In Shuter v Ford Motor Co Ltd ET Case No.3203504/13 an employment tribunal has held that an employer did not discriminate by paying only the statutory rate of additional paternity pay to a male employee on additional paternity leave (APL) when a female employee on maternity leave would have been entitled to full basic pay. There was no direct discrimination because the appropriate comparator was a woman who had also taken APL, who would have been treated in the same way. Although the policy was indirectly discriminatory, it was objectively justified by the need to recruit and retain women in a male-dominated workforce.
Under the APL scheme, introduced in 2011, the father (or female partner of a mother) can take up to six months’ leave consequent on the mother returning to work. The earliest that the father can take such leave is 20 weeks after the birth of the child and the right expires on the child’s first birthday. The father is also entitled to take the equivalent of any maternity pay ‘unused’ by the mother which, in practice, is a maximum of 19 weeks at the basic rate of £138.18 per week.
FMC Ltd operated a maternity policy that gave women on maternity leave full pay for up to 52 weeks. Its policy on APL was to pay only the statutory rate. S took 20 weeks of APL and was paid accordingly. While on leave he brought claims of direct and indirect sex discrimination. He argued that the difference in treatment between him and a mother on maternity leave meant that was paid around £18,000 less for an equivalent period of leave.
For the purpose of his direct discrimination claim, S sought to compare himself with a female employee on maternity leave, who would have been entitled to full pay throughout. The tribunal considered that this was not a valid comparison – the correct (hypothetical) comparator was a woman who had also applied for APL (i.e. a female spouse or civil partner), who would have been treated no differently. The tribunal also rejected S’s more nuanced argument that he could compare himself with a mother on maternity leave 20 weeks after the birth of the child. He submitted that the introduction of APL reflected Parliament’s view that, after 20 weeks, maternity leave is no longer aimed at protecting the mother but at facilitating childcare, which can be undertaken by either parent. The tribunal disagreed. It could not accept that Parliament intended to change the character of maternity leave in this way. In its view, the father’s right to APL is dependent on the mother choosing to return to work, which is a decision personal to her. Thus, there remains a material difference in circumstances between the mother and the father even at this later stage. For completeness, the tribunal went on to note that if it had found that there were a relevant difference in treatment, it would have held that it fell within S.13(6)(b) of the Equality Act 2010, which allows for more favourable treatment in connection with preserving the health and safety of the mother following pregnancy.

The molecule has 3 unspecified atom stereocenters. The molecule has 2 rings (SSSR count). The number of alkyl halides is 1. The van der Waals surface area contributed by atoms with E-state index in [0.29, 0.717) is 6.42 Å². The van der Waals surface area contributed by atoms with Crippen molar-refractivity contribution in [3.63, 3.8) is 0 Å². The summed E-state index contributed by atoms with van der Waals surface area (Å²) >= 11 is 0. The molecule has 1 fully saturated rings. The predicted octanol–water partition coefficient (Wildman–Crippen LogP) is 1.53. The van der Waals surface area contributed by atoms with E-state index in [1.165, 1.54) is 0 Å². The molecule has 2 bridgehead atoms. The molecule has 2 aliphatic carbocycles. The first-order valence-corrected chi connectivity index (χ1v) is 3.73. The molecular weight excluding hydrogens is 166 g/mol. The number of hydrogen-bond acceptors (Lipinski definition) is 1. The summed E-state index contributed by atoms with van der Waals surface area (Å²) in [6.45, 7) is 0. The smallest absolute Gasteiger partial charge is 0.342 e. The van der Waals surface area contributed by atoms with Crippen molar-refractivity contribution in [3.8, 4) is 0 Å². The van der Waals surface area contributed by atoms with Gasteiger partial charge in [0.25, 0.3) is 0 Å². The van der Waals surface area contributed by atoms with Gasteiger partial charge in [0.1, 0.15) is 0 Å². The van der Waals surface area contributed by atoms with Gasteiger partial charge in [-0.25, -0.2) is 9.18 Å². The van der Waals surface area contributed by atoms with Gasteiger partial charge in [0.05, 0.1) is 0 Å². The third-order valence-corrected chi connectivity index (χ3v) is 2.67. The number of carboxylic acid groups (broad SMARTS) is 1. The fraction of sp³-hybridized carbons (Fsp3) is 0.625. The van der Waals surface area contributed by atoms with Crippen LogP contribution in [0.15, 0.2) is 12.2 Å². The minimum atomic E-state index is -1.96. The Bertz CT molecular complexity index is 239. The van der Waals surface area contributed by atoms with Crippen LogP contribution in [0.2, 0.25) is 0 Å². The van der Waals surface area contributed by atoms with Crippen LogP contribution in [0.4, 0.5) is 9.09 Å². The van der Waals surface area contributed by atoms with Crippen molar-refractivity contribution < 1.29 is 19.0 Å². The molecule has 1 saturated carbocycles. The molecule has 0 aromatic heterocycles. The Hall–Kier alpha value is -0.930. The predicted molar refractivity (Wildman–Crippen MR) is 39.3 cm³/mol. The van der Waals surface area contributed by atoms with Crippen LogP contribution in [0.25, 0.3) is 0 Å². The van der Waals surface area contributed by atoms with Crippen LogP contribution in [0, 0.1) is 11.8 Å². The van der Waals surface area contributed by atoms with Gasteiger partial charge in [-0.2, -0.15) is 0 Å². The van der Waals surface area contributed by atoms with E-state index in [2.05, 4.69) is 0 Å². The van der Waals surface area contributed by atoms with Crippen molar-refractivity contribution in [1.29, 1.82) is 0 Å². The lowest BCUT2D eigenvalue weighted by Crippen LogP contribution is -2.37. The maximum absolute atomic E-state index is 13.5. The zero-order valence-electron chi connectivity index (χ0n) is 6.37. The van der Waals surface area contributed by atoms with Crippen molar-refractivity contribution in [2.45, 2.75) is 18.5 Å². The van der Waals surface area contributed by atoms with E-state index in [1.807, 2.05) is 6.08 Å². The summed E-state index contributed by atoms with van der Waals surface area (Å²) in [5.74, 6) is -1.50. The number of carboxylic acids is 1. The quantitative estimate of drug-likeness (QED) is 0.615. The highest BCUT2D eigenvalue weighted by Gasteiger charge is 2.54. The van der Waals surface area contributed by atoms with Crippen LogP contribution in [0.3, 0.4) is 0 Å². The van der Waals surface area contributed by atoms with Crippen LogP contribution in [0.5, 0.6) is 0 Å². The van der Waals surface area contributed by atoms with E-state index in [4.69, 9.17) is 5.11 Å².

As for indirect discrimination, the tribunal accepted that the relevant ‘provision, criterion or practice’ for the purpose of S.19 EqA was FMC Ltd’s policy of paying full pay to women on maternity leave 20 weeks after the birth of the child. FMC Ltd conceded that, on this formulation, the relevant group disadvantage was established and so the tribunal moved straight on to consider objective justification. It held that FMC Ltd’s objective in paying full pay throughout maternity leave was to recruit and retain women, which was clearly legitimate. It was also satisfied that the policy was proportionate. In so finding, the tribunal had regard to the fact that the overall number of women in the workforce had increased, including in professional and senior management grades. It therefore dismissed the claim.